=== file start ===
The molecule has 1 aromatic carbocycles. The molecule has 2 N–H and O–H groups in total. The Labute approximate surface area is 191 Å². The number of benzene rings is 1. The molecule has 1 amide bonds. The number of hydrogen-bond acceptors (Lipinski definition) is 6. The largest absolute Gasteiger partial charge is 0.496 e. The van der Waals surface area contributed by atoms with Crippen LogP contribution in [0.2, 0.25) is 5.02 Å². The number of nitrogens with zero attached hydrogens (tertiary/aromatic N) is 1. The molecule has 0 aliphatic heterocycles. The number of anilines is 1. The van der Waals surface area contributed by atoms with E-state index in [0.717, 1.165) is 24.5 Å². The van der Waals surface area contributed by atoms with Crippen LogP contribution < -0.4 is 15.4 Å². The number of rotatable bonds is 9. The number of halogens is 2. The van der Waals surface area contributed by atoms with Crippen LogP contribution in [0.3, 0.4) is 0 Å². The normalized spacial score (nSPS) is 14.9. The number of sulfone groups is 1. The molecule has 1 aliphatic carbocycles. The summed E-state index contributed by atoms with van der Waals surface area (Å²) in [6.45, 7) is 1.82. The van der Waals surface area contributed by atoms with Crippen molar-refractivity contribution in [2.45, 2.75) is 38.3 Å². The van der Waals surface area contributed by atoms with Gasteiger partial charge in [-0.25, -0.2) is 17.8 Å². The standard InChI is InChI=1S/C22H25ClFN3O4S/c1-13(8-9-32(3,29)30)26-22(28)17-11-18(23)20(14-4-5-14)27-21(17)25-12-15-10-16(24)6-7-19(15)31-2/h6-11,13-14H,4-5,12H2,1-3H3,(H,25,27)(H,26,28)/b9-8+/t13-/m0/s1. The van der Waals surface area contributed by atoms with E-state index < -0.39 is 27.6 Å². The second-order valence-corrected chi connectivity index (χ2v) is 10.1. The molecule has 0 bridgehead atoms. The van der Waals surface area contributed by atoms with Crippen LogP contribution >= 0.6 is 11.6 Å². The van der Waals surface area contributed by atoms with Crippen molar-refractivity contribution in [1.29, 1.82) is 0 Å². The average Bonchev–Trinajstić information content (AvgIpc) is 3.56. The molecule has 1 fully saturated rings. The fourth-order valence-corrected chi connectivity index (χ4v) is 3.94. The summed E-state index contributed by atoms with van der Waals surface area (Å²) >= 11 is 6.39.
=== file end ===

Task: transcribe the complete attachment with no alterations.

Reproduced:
The molecule has 1 aromatic carbocycles. The molecule has 2 N–H and O–H groups in total. The Labute approximate surface area is 191 Å². The number of benzene rings is 1. The molecule has 1 amide bonds. The number of hydrogen-bond acceptors (Lipinski definition) is 6. The largest absolute Gasteiger partial charge is 0.496 e. The van der Waals surface area contributed by atoms with Crippen LogP contribution in [0.2, 0.25) is 5.02 Å². The number of nitrogens with zero attached hydrogens (tertiary/aromatic N) is 1. The molecule has 0 aliphatic heterocycles. The number of anilines is 1. The van der Waals surface area contributed by atoms with E-state index in [0.717, 1.165) is 24.5 Å². The van der Waals surface area contributed by atoms with Crippen LogP contribution < -0.4 is 15.4 Å². The number of rotatable bonds is 9. The number of halogens is 2. The van der Waals surface area contributed by atoms with Crippen LogP contribution in [0.3, 0.4) is 0 Å². The normalized spacial score (nSPS) is 14.9. The number of sulfone groups is 1. The molecule has 1 aliphatic carbocycles. The summed E-state index contributed by atoms with van der Waals surface area (Å²) in [6.45, 7) is 1.82. The van der Waals surface area contributed by atoms with Crippen molar-refractivity contribution in [2.45, 2.75) is 38.3 Å². The van der Waals surface area contributed by atoms with Gasteiger partial charge in [-0.25, -0.2) is 17.8 Å². The standard InChI is InChI=1S/C22H25ClFN3O4S/c1-13(8-9-32(3,29)30)26-22(28)17-11-18(23)20(14-4-5-14)27-21(17)25-12-15-10-16(24)6-7-19(15)31-2/h6-11,13-14H,4-5,12H2,1-3H3,(H,25,27)(H,26,28)/b9-8+/t13-/m0/s1. The van der Waals surface area contributed by atoms with E-state index < -0.39 is 27.6 Å². The second-order valence-corrected chi connectivity index (χ2v) is 10.1. The molecule has 0 bridgehead atoms. The van der Waals surface area contributed by atoms with Crippen LogP contribution >= 0.6 is 11.6 Å². The van der Waals surface area contributed by atoms with Crippen molar-refractivity contribution in [1.29, 1.82) is 0 Å². The average Bonchev–Trinajstić information content (AvgIpc) is 3.56. The molecule has 1 fully saturated rings. The fourth-order valence-corrected chi connectivity index (χ4v) is 3.94. The summed E-state index contributed by atoms with van der Waals surface area (Å²) >= 11 is 6.39.